The ceo acknowledged that the companies’ assets are not getting due credit in the equity markets and added, “That’s why we’re buying our stock back.”  


Phone Numbers: 2010 Goodwill and Intangible Asset Impairments

No Impairments, only Purchase Adjustments, Recognized During 2010

Every November we review the goodwill and intangible assets fair value reporting of the public ILECs.  Public companies are required to test the carrying value of goodwill and intangible assets on at least an annual basis.  Goodwill is generally defined as the cost of an acquisition in excess of fair value of the tangible and intangible assets acquired.  Since 2002, accounting rules have required that companies, at least once a year, determine the fair value of their assets and operations and compare that value to their carrying value (think book value) as reflected on the financial statements.  If the test determines the fair value is below the carrying value, the asset is impaired (think write-down) and the company must reduce the carrying value to fair value.  If the fair value of the asset is determined to be above the carrying value of the asset, nothing further is needed.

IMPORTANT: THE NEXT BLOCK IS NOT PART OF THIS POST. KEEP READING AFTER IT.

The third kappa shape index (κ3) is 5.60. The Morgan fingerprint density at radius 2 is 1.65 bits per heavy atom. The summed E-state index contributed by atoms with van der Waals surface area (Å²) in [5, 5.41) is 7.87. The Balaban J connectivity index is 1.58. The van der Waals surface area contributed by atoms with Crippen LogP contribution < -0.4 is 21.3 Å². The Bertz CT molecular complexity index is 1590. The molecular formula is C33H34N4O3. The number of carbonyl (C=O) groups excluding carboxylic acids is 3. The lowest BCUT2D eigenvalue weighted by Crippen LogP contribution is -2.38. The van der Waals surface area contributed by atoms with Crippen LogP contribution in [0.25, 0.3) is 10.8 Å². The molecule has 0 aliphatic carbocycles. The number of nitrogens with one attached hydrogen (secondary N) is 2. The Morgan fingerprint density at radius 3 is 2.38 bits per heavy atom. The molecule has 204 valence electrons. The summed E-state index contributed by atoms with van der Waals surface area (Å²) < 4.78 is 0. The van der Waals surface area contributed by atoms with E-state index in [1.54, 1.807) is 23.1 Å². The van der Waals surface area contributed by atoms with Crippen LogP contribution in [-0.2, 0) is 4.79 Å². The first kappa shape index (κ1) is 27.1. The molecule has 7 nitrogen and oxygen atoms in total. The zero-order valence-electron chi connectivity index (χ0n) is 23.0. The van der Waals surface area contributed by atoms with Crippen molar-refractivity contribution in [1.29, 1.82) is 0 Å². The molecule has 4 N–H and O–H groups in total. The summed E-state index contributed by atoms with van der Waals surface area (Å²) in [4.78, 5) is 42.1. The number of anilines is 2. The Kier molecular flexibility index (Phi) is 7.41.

Without putting too fine a point on it, companies “test” the carrying value of goodwill and intangible assets through standard valuation practices– namely discounted cash flow analysis and comparison with guideline public companies.  Back in the mid 2000’s, with record high stock prices and a very active deal market, values increased.  Once the Great Recession hit we saw many companies forced to write-down the value of assets purchased during the boom years. 

Last year when we analyzed goodwill and intangible asset impairments, we were surprised to find fewer asset impairments than we expected.  Internally, we speculated we would see another round of impairments as a result of testing conducted in 4Q09 and the first half of 2010 due to the continuing economic uncertainty.  The group as a whole reported $52.65m in impairments in 2007, $540.78m in 2008 and $37.5m in 2009.